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2 of 2 people found the following review helpful
on 24 February 2015
I bought this expecting what it says on the cover: "An Anthology of the Best Writing about the Greatest Rock 'n Roll Band in the World". Turns out this "anthology" is actually just a handful of reasonably entertaining articles, whereas the vast majority of it is the author's own reviews of every album, song, musician, producer, engineer, album cover etc. Not necessarily a bad thing, but this is actually a pretty strange one - because Sean Egan doesn't actually appear to like the Stones much at all. I'm all for a neutral and well backed-up review of any piece of work, but I'm still struggling to see which Stones albums Mr Egan actually likes. I might remember this wrong, due to all the general negativity, but my impression of his reviews is that there were a few great tracks, very few decent albums (but there's still always something wrong somewhere), and a whole bunch of crap. So you might think a song like Tumbling Dice is a wonderful, almost perfect piece of music? Not so! Sean Egan knows better than most, and when he says it's mediocre and a poor choice of single, obviously that's correct.

He also gets the various contributors' roles all mixed up, constantly blaming producers or engineers for things they may not have had anything to do with at all. Everything that's wrong (in his opinion) about a mix or master, is all down to the producer (or engineer where the Glimmer Twins produced it themselves, because he clearly doesn't understand what a producer does). The fact that the Stones' producers in most cases have had very little to do with the engineering, and often even less to do with the mixing, is a fact that passes him by. At several points he blatantly states that the producer operates the console, which of course is very often not how it works at all.

Sean Egan is also clearly a mind reader, because he knows exactly why the various band members behaved how they did and how they internally reacted to various situations. With no references whatsoever, he boldly explains what goes on in people's heads, for example Mick's true feelings and expectations around the release of his third solo effort. (not even the best example, just happens to be where I'm up to at the moment).

The strange thing is it's actually pretty well written. The prose does not at all reflect the mediocre and often ridiculous content (in my opinion, I haste to add).
As you can probably guess, this is not a book I would recommend to anyone, except maybe a Stones fan who might just find it quite entertaining for all the wrong reasons, as I did.
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on 1 August 2014
Highly readable and informative history. This will be of interest to anyone with even a casual affinity to Mick & co.

Sean Egan's text dominates, offering in chronological order a history of the band using key album releases as chapter reference points. The additional writings mainly back up what's already been laid out, so are really superfluous e.g. the interview with Keith Richard(s) loses interest well before the end.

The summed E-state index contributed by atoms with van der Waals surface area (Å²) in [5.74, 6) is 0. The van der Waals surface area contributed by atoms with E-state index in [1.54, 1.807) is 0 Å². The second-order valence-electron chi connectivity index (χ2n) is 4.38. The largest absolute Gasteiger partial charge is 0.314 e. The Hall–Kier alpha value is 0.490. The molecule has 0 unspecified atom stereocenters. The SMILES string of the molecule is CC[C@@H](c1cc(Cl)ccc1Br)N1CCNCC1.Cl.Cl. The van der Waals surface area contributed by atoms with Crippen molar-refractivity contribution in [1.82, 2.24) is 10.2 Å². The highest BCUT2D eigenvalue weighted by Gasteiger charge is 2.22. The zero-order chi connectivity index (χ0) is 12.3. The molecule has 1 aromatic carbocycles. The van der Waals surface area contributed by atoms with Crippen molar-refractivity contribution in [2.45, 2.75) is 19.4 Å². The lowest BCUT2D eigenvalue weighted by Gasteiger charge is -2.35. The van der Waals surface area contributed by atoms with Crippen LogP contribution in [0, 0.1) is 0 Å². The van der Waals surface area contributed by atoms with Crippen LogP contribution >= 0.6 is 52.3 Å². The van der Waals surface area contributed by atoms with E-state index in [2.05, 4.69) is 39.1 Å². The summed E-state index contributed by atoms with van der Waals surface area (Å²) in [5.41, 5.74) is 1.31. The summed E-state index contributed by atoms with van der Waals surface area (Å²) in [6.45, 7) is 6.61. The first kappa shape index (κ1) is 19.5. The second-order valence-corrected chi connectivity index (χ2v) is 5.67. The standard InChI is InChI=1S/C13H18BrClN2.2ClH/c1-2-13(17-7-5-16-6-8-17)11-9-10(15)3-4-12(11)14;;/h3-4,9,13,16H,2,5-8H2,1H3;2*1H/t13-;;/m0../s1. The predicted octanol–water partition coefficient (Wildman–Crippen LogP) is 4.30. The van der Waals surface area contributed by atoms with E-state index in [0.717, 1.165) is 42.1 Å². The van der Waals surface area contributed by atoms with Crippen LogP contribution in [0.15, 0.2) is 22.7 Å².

There's no starry-eyed view of the band here - if the author thought things sucked, he says so.

Having read the book I am keen to find out more from the Stones, from their recordings and films.

Great stuff.
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on 6 December 2014
Can't get enough of the Stones, and this book is a very well-chosen and illuminating collection, a vital addition to the library of any fan of Mick, Keef and the boys.
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2 of 3 people found the following review helpful
on 30 November 2013
Brings together interviews and articles on the band and along with the author's reviews and opinions on all their releases, you get their 50 year up to date history. You can dip into the book at any particular point, but won't want to put it down once you start, even if you've read other books on the Stones or know most of their music. Well worth it for the 500 plus pages.
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on 11 December 2014
An excellent book which just about covers anything that's ever been written about the group. A must for any Rolling Stones fan.
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1 of 2 people found the following review helpful
on 11 July 2014
The book presents itself as a collection of writing by many different authors, but in fact a good 75% of the book is written by Sean Egan, and the remainder consists of interviews and articles by others. This should have been made clearer.

Having said that, it's a fairly enjoyable read. Egan's chronological history of the band is thorough and contains a few details that were new to me, and his opinions on each record are mildly diverting, even when questionable ('Tumbling Dice' a bad choice of single? Live albums always rubbish?).

Workmanlike, but not outstanding, the book is cheap enough to be worth a punt if you're a Stones fan.
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on 26 July 2015
Excellent seller, highly recommended! A++++
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